Week upon week the rain came down in Peru. The rivers spilled over. The floodwaters rose. There was no power and no running water. Around 700,000 people lost their homes. Ninety-four people lost their lives.
“I was very scared because the water grew very fast. I took nine children with me and their moms. We don’t know how to swim, so we climbed on the roofs, saving our children first. It was a desperate moment because the help didn’t arrive and our children were crying. But I never lost my hope because my Almighty God is faithful and I knew He would come to rescue us.”
These are the words of Noemi. She’s a Compassion tutor at Casa de Oración Child Development Center (PE0585) located in Pedregal Grande, a district of Piura, Peru.
On Monday, March 27, as the flooding in Peru began to accelerate, thousands of people in Pedregal Grande took to their roofs.
Noemi and her fellow Compassion tutor, Lili, were conducting home-based classes with mothers of children in our program when the waters began to rise. Like the rest of the community, Noemi and Lili helped 14 children and their mothers retreat to the roofs of the homes to seek safety.
And there they stayed for more than 12 hours. With the water level near the rooftop, rescue wasn’t coming any time soon.
It wasn’t until early the next morning when the water began to recede.
It was then that three brave men from a neighbor church and Compassion Partnership Facilitator Adrian Quevedo created a makeshift boat with large oil bottles and wood. They used this homemade lifeboat to rescue Noemi and the children from their roof as well as others in the community.
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Eventually the water level was low enough for people to come down from their roofs to wade through the water to safety. Rescue teams from the government arrived to help.
Thankfully, all the Compassion-assisted children, staff, church pastors and their families in Pedregal Grande were successfully evacuated and taken to safety.
They are reunited and healthy.
Noemi’s hope was affirmed as she rejoiced in their rescue with the other mothers. But while they rejoiced over their safety, many had to face the stark reality that they may not have a home to go back to. Those in the area lost 80 percent of their belongings and homes.
The whole community has temporarily moved. Once it’s safe to return they will have to rebuild the whole community or relocate to a new place.
And those in the Pedregal Grande aren’t the only ones.
So far, 64 of our church partners and 2,012 children and students in the Compassion family have been affected.
Students like Yahayra.
Yahayra lives with her two brothers and mom in the community of Chiclayito in Piura. She, like so many others, used to live in a house made of adobe.
Then the water ravaged her home. Where she once had a floor, she now has puddles. Where she once had a roof, she now has a view of the sky.
When part of the roof fell, the family lost their kitchen, furniture, beds and some clothes. The home is destroyed. And with dengue fever beginning to surface in the community, they need to stay away.
“I feel very sad because we have always lived here and seeing my house destroyed, my bedroom, my bed destroyed, it breaks my heart but we must go on,” says Yahayra. “We can’t do anything now. I love my family and I prefer having my family safe. Thank God, we have a place to be safe for the moment and that’s my project.”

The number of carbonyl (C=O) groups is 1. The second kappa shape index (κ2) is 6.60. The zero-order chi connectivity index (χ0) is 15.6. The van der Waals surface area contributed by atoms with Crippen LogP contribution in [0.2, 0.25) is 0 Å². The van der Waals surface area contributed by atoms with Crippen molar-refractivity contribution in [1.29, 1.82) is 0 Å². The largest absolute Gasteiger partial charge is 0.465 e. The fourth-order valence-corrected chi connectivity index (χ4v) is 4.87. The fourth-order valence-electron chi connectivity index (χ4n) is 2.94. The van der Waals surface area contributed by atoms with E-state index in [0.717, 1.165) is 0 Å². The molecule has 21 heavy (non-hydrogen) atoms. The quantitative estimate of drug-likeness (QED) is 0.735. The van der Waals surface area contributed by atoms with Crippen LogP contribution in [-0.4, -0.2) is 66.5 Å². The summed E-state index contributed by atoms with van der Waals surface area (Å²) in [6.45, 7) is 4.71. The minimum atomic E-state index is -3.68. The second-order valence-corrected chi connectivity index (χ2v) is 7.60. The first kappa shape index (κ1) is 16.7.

Our church partner, Nazarene Church of Chiclayito (PE331), has opened their doors to shelter affected families. This is where Yahayra and her family are staying.
It’s there that they are taken care of until the weather gets better. It’s there that they will live with other families until they can rebuild their homes with stronger materials.
Yahayra’s mom says,
“Our lives are more important than material things. Their health is my priority and I am thankful to the church for their support in this difficult time. We can’t work right now as the whole city is affected, but we are surviving with God’s favor and grace.”
One of the reasons Noemi and Yahayra have hope in the midst of this disaster is because God uses His Church to care for one another. As part of the Compassion family, they know they will always have someone in their corner to lift them up.
Compassion families in Peru need emotional and physical support. And Compassion Peru is there to do everything possible to help.
But they can’t do it without you…
As part of our Compassion family will you help lift them up today?
- Pray for continued safety for those in temporary housing and for the truck drivers driving on damaged roads to deliver relief goods.
- Pray for the health of those in affected areas and for safety from dengue fever.
- Pray for the Peru staff who continue to give their time and talents even while they deal with damage to their own homes and churches.
As part of our Compassion family will you help support them today?
When you give to the Disaster Relief Fund, the children and their families affected by the flooding in Peru will:
- Receive food, mosquito nets, water, medicine, clothing and plastic to cover their homes
- Have access to water pumps to help remove water from homes and buildings
- Learn about dengue fever prevention
There is still a lot of work to do. It is hard and painful work. And it will take time. But when God brings His family together in times of struggle, there is always hope.
Photos and stories by Betsy Grandez, Peru Field Communications Specialist, and Adrian Quevedo, Peru Partnership Facilitator
UPDATE: A previous version of this blog post stated incorrectly that 98 churches were affected. It has been corrected to 64 total churches.